More Graphics Memory Measurements
Io Interactive's Glacier 2 engine, which powers Hitman: Absolution, is memory-hungry, second only (in our tests) to the Warscape engine from Creative Assembly (Total War: Rome II) when the highest-quality presets are taken into account.
In Hitman: Absolution, a 1 GB card is not sufficient for playing at the game’s Ultra Quality level at 1080p. A 2 GB card does allow you to set 4xAA at 1080p, or to play without MSAA at 2160p.
To enable 8xMSAA at 1080p you need a 3 GB card, and nothing short of a 6 GB Titan supports 8xMSAA at 2160p.
Once again, enabling FXAA uses no additional memory.
Note: Ungine’s latest benchmark, Valley 1.0, does not support MLAA/FXAA directly. Thus, the results you see represent memory usage when MLAA/FXAA is force-enabled in CCC/NVCP.
The data shows us that Valley runs fine on a 2 GB card at 1080p (at least as far as memory use goes). You can even use a 1 GB card with 4xMSAA enabled, which is not the case for most games. At 2160p, however, the benchmark will only run properly on a 2 GB card so long as you don't turn on AA, or use a post-processing effect instead. The 2 GB ceiling gets hit with 4xMSAA turned on.
Ultra HD with 8xMSAA enabled gobbles up over 3 GB of graphics memory, which means this benchmark will only run properly at that preset using Nvidia's GeForce GTX Titan or one of AMD's 4 GB Hawaii-based boards.
Total War: Rome II uses an updated Warscape engine from Creative Assembly. It doesn't support SLI at the moment (CrossFire does work, however). It also doesn't support any form of MSAA. The only form of anti-aliasing that works is AMD's proprietary MLAA, which is a post-processing technique like SMAA and FXAA.
One notable feature of this engine is its ability to auto-downgrade image quality based on available video memory. That's a good way to keep the game playable with minimal end-user involvement. But a lack of SLI support cripples the title on Nvidia cards at 3840x2160. At least for now, you'll want to play on an AMD board if 4K is your resolution of choice.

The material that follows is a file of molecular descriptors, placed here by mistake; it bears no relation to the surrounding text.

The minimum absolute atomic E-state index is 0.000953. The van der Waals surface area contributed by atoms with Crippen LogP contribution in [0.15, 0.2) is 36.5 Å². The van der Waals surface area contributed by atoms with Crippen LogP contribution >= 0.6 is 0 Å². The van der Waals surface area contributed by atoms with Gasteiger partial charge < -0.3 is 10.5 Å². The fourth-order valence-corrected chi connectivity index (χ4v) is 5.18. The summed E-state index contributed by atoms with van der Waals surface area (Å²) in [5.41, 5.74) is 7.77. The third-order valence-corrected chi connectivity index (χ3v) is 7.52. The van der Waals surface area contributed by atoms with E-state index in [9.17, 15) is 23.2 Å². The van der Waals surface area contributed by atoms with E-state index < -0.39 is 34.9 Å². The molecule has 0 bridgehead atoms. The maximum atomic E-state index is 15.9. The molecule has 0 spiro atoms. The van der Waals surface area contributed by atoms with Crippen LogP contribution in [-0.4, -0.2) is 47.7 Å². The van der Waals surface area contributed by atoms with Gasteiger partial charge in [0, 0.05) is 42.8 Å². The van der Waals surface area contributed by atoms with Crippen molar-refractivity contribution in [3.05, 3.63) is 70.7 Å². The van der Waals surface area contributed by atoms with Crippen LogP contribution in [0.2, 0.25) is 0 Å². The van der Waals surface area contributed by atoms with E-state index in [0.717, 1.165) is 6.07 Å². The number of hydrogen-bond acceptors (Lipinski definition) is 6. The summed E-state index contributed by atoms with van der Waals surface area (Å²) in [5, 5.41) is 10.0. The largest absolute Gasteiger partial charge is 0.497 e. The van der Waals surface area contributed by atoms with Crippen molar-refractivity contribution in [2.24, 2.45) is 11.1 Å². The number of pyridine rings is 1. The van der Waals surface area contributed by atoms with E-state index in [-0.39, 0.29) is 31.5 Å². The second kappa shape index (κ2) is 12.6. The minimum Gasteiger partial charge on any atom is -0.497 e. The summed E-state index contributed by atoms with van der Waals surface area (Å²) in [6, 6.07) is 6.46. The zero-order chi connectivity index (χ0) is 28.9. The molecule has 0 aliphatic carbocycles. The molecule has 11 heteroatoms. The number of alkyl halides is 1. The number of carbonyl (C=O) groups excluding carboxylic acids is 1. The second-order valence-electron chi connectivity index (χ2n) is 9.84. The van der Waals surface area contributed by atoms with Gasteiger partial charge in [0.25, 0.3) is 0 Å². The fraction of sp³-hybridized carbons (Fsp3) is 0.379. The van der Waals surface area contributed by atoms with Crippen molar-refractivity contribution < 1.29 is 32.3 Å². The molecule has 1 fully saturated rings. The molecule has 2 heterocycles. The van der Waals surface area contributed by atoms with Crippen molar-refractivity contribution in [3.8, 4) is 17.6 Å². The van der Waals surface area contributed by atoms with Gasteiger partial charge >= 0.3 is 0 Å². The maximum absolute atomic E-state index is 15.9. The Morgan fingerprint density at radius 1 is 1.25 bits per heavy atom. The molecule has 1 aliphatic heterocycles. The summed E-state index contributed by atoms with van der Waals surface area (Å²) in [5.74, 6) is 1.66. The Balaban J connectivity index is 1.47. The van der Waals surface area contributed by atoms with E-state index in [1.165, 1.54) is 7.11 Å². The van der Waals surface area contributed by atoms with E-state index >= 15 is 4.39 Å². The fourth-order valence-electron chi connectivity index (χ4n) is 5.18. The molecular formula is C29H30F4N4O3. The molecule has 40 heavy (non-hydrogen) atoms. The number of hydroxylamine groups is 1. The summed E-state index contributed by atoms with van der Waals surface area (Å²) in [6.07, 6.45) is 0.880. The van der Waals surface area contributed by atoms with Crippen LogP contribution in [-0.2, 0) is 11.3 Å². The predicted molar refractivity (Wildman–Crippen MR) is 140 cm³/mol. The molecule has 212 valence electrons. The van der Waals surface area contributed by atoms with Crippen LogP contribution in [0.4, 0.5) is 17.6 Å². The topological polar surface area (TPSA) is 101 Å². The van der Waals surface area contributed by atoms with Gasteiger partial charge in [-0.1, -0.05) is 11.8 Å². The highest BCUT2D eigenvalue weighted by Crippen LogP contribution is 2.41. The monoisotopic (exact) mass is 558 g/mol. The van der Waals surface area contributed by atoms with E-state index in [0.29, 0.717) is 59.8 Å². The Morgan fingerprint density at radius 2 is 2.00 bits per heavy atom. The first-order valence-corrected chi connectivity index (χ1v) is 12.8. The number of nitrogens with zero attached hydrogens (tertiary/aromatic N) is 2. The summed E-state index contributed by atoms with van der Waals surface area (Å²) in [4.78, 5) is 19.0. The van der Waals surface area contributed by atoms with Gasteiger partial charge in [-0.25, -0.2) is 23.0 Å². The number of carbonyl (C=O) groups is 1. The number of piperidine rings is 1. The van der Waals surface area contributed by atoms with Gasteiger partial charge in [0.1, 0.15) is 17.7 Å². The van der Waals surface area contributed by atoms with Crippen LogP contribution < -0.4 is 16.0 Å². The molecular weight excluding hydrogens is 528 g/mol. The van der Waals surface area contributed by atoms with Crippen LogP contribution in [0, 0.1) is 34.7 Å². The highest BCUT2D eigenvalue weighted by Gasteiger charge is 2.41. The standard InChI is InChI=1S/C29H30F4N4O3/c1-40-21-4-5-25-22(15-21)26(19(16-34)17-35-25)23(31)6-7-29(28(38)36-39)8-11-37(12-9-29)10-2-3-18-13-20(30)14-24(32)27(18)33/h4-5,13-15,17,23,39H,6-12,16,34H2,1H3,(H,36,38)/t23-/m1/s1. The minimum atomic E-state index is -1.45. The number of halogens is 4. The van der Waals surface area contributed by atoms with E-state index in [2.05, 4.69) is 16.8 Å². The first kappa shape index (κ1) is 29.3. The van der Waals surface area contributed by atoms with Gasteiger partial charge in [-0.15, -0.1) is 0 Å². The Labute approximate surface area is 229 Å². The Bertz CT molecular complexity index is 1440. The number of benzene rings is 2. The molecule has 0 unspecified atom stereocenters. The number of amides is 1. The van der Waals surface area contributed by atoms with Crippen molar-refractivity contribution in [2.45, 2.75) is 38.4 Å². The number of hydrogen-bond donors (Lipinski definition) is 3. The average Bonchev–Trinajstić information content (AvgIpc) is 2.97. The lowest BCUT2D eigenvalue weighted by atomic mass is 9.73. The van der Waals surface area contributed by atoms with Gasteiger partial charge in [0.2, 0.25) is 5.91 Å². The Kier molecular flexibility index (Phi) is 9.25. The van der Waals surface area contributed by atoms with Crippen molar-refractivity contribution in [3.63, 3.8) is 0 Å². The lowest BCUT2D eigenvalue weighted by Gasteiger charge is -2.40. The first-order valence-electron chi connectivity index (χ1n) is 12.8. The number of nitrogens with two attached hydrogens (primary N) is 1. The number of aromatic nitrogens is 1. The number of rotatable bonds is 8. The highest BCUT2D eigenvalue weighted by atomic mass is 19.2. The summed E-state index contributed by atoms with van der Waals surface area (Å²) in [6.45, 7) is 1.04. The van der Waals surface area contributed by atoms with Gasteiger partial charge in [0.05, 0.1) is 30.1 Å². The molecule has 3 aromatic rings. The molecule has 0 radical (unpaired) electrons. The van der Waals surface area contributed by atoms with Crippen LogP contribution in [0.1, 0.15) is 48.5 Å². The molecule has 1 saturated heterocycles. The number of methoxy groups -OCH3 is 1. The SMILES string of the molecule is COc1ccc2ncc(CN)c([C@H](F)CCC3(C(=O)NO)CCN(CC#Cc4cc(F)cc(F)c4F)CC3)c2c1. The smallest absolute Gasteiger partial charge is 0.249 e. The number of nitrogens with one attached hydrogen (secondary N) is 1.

With MLAA disabled, Total War: Rome II’s built-in “forest” benchmark at the Extreme preset uses 1848 MB of graphics memory. The GeForce GTX 690’s 2 GB limit is exceeded with MLAA enabled at 2160p. At 1920x1080, memory use is in the 1400 MB range.
Note the surprising factor of running a supposedly AMD-only technology (MLAA) on Nvidia hardware. As both FXAA and MLAA are post-processing-based techniques, there is no technical reason why they won't run on interchangeable hardware. Creative Assembly is either switching behind-the-scenes to FXAA (despite what the configuration file says), or AMD's marketing department hasn't picked up on the fact above.
You need at least a 2 GB card to play Total War: Rome II at its Extreme quality preset at 1080p, and likely a CrossFire array with 3 GB+ to play smoothly at 2160p. If you only have a 1 GB card, the game might still be playable at 1080p, but you'll have to make some quality compromises.
What happens when graphics memory is completely consumed? The short answer is that graphics data starts getting swapped to system memory over the PCI Express bus. Practically, this means performance slows dramatically, particularly when textures are being loaded. You don't want this to happen. It'll make any game unplayable due to massive stuttering.
So, how much graphics memory do I need?
If you own a 1 GB card and a 1080p display, there's probably no need to upgrade right this very moment. A 2 GB card would let you turn on more demanding AA settings in most games though, so consider that a minimum benchmark if you're planning a new purchase and want to enjoy the latest titles at 1920x1080.
As you scale up to 1440p, 1600p, 2160p or multi-monitor configurations, start thinking beyond 2 GB if you also want to use MSAA. Three gigabytes becomes a better target (or multiple 3 GB+ cards in SLI/CrossFire).
Of course, as I mentioned, balance is critical across the board. An underpowered GPU outfitted with 4 GB of GDDR5 memory (rather than 2 GB) isn't going to automatically be playable at high resolutions just because it's complemented by the right amount of memory. And that's why, when we review graphics cards, we test multiple games, resolutions, and detail settings. It takes fleshing out a card's bottlenecks before smart recommendations can be made.